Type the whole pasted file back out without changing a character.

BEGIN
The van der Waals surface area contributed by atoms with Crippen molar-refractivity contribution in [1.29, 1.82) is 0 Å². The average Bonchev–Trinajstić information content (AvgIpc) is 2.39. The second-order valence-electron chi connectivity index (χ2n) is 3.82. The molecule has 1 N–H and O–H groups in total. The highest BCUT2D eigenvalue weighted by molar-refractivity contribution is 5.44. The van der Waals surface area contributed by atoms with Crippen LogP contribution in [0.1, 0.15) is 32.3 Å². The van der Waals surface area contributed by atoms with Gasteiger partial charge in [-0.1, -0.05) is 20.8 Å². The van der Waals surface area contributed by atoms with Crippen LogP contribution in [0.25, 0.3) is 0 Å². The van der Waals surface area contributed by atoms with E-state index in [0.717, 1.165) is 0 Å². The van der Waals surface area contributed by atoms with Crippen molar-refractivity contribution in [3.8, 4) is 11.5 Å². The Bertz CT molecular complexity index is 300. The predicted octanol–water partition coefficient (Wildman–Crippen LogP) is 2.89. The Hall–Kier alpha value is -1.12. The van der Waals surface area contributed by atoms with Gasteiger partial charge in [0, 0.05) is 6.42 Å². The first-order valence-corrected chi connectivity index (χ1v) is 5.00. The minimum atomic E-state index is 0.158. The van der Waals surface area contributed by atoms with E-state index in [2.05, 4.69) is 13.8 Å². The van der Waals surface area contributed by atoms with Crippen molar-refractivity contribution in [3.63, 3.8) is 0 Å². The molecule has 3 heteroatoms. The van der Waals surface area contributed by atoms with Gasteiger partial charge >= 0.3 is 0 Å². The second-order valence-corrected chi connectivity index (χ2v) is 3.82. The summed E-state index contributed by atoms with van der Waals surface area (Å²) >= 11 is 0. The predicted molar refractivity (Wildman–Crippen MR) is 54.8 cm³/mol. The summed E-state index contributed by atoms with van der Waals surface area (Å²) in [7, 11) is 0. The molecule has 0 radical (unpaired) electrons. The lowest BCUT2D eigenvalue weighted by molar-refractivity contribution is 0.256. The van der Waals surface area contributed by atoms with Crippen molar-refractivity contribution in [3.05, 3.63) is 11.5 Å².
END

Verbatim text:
The van der Waals surface area contributed by atoms with Crippen molar-refractivity contribution in [1.29, 1.82) is 0 Å². The average Bonchev–Trinajstić information content (AvgIpc) is 2.39. The second-order valence-electron chi connectivity index (χ2n) is 3.82. The molecule has 1 N–H and O–H groups in total. The highest BCUT2D eigenvalue weighted by molar-refractivity contribution is 5.44. The van der Waals surface area contributed by atoms with Crippen LogP contribution in [0.1, 0.15) is 32.3 Å². The van der Waals surface area contributed by atoms with Gasteiger partial charge in [-0.1, -0.05) is 20.8 Å². The van der Waals surface area contributed by atoms with Crippen LogP contribution in [0.25, 0.3) is 0 Å². The van der Waals surface area contributed by atoms with E-state index in [0.717, 1.165) is 0 Å². The van der Waals surface area contributed by atoms with Crippen molar-refractivity contribution in [3.8, 4) is 11.5 Å². The Bertz CT molecular complexity index is 300. The predicted octanol–water partition coefficient (Wildman–Crippen LogP) is 2.89. The Hall–Kier alpha value is -1.12. The van der Waals surface area contributed by atoms with Gasteiger partial charge in [0, 0.05) is 6.42 Å². The first-order valence-corrected chi connectivity index (χ1v) is 5.00. The minimum atomic E-state index is 0.158. The van der Waals surface area contributed by atoms with E-state index in [2.05, 4.69) is 13.8 Å². The van der Waals surface area contributed by atoms with Crippen molar-refractivity contribution in [3.63, 3.8) is 0 Å². The molecule has 3 heteroatoms. The van der Waals surface area contributed by atoms with Gasteiger partial charge >= 0.3 is 0 Å². The second-order valence-corrected chi connectivity index (χ2v) is 3.82. The summed E-state index contributed by atoms with van der Waals surface area (Å²) >= 11 is 0. The predicted molar refractivity (Wildman–Crippen MR) is 54.8 cm³/mol. The summed E-state index contributed by atoms with van der Waals surface area (Å²) in [7, 11) is 0. The molecule has 0 radical (unpaired) electrons. The lowest BCUT2D eigenvalue weighted by molar-refractivity contribution is 0.256. The van der Waals surface area contributed by atoms with Crippen molar-refractivity contribution in [3.05, 3.63) is 11.5 Å².